3 Types of Help Available for Mental Disorders

Mental health disorders can be debilitating and difficult to manage, but there are a variety of treatments available to help. Psychotherapy, medications, and somatic treatments are all options for treating mental health disorders. Psychotherapy is the therapeutic treatment of mental illness provided by a trained mental health professional. Medications don't directly cure mental illness, but they can help manage symptoms.

Somatic treatments include drugs, electroconvulsive therapy, and other therapies that stimulate the brain. Most studies suggest that a treatment approach that includes both drugs and psychotherapy is more effective than any of the treatment methods used separately. Psychiatrists are the only mental health professionals licensed to prescribe medications, but other mental health professionals such as clinical psychologists, nurses specializing in psychiatry, and social workers can provide psychotherapy. Primary care doctors and other types of doctors may also prescribe medications to treat mental health disorders.

In recent years, significant progress has been made in the field of psychotherapy. By creating an atmosphere of empathy and acceptance, the therapist can often help the person identify the source of problems and consider alternatives for dealing with them. The emotional awareness and vision that a person gains through psychotherapy often result in a change in attitude and behavior that allows them to live a fuller and more satisfying life. Psychodynamic psychotherapy, like psychoanalysis, emphasizes identifying unconscious patterns in current thoughts, feelings, and behaviors.

Supportive psychotherapy is based on the empathic and supportive relationship between the person and the therapist. It encourages the expression of feelings and the therapist provides help in solving problems. Electroconvulsive therapy is the most effective treatment for severe depression, but it can cause temporary memory loss. Other therapies that stimulate the brain, such as repetitive transcranial magnetic stimulation and vagus nerve stimulation may be beneficial for people with depression who don't respond to medications or psychotherapy. Antidepressants are medications that can help you sleep if you have serious problems sleeping or calm you down if you experience severe anxiety (sometimes called anti-anxiety medications).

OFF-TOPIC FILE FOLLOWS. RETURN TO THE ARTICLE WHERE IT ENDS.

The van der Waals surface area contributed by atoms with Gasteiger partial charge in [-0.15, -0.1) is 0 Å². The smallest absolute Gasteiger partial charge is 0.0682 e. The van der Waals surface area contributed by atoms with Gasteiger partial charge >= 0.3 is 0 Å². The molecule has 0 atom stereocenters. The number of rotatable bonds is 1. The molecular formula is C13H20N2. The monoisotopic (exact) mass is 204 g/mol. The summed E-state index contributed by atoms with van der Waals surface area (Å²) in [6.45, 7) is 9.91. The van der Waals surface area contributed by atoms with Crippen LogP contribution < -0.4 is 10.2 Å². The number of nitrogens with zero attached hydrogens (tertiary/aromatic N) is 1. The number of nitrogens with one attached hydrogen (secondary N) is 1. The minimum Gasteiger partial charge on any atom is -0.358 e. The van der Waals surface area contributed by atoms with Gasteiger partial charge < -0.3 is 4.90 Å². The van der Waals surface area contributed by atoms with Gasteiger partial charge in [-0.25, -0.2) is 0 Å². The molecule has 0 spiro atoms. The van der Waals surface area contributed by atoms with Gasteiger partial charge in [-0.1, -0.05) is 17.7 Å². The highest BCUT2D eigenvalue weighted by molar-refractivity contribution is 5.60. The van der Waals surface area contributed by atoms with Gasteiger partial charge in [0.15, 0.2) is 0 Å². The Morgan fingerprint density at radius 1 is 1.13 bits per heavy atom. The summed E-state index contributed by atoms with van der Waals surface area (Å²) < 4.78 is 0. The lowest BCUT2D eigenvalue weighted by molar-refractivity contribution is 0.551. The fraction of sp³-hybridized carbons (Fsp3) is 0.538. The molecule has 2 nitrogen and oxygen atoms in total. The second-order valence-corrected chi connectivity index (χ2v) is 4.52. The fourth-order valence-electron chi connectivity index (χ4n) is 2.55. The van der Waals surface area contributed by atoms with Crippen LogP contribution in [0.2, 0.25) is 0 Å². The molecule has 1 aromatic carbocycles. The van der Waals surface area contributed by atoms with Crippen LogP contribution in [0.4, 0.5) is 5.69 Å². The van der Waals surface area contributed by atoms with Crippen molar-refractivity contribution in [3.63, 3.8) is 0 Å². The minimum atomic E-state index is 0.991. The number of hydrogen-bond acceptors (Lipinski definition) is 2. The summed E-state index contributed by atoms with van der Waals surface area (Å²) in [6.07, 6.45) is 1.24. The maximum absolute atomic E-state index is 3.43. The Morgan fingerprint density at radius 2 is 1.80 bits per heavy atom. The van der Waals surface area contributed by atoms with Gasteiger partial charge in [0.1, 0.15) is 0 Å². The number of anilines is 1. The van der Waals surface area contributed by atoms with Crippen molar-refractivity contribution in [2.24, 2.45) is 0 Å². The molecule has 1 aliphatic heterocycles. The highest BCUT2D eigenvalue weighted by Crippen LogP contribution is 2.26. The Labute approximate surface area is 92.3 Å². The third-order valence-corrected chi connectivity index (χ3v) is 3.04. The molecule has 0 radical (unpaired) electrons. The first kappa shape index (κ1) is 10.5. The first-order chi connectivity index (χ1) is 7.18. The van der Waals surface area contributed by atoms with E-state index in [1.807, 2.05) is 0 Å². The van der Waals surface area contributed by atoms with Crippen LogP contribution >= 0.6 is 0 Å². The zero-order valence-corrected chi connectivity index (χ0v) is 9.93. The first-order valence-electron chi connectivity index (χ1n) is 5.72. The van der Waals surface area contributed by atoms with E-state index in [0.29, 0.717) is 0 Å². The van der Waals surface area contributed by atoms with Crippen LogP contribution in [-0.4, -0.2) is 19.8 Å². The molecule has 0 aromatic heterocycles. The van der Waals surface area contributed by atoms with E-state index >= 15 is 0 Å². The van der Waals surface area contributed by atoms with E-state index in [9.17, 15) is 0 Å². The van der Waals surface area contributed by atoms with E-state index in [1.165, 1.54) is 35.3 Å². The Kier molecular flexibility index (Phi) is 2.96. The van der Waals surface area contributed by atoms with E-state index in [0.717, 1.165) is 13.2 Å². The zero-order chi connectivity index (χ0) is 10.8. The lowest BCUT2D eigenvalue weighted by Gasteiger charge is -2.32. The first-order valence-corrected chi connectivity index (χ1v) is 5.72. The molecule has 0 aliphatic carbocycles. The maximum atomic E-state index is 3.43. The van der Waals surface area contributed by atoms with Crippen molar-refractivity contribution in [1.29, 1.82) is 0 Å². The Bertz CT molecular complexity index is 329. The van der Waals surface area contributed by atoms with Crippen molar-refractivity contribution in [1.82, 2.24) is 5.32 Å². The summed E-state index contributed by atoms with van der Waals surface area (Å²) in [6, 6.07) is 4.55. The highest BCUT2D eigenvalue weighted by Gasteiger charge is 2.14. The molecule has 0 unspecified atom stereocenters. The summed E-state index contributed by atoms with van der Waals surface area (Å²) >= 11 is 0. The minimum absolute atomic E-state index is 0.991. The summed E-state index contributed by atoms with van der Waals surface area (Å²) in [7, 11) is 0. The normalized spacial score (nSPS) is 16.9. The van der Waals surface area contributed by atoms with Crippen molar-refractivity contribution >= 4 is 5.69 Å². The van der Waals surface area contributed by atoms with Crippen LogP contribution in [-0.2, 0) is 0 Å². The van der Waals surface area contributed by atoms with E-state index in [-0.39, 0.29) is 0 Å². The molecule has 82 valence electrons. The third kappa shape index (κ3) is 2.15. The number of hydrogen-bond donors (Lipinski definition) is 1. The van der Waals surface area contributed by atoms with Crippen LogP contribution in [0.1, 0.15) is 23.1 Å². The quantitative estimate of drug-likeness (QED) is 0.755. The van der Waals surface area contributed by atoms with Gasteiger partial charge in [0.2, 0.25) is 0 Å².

Agomelatine is a new type of antidepressant that may be used to treat major depressive episodes. The symptoms that define each mental illness are detailed in the Diagnostic and Statistical Manual of Mental Disorders (DSM-5), published by the American Psychiatric Association. Working together with your primary care provider or mental health professional can help you decide which treatment may be best for you based on your symptoms and severity, your personal preferences, the side effects of medications, and other factors. In most cases, a mental illness won't improve if you try to treat it on your own without professional care. However, your healthcare provider can perform tests to rule out other conditions that may affect mental health. If you have a mild mental illness with well-controlled symptoms, treatment from your primary care provider may be sufficient.

As a result, many mental health disorders can now be treated almost as successfully as physical disorders. Some people find complementary and alternative therapies to be helpful in managing stress and other common symptoms of mental health problems. When you're living with a mental health problem or supporting someone who has one, access to the right information is vital. Your treatment depends on the type of mental illness you have, how severe it is, and what works best for you.

Nikki Swancutt
Nikki Swancutt

Lifelong beer practitioner. Friendly social media advocate. Proud twitter fanatic. Unapologetic pop culture lover. Wannabe communicator.

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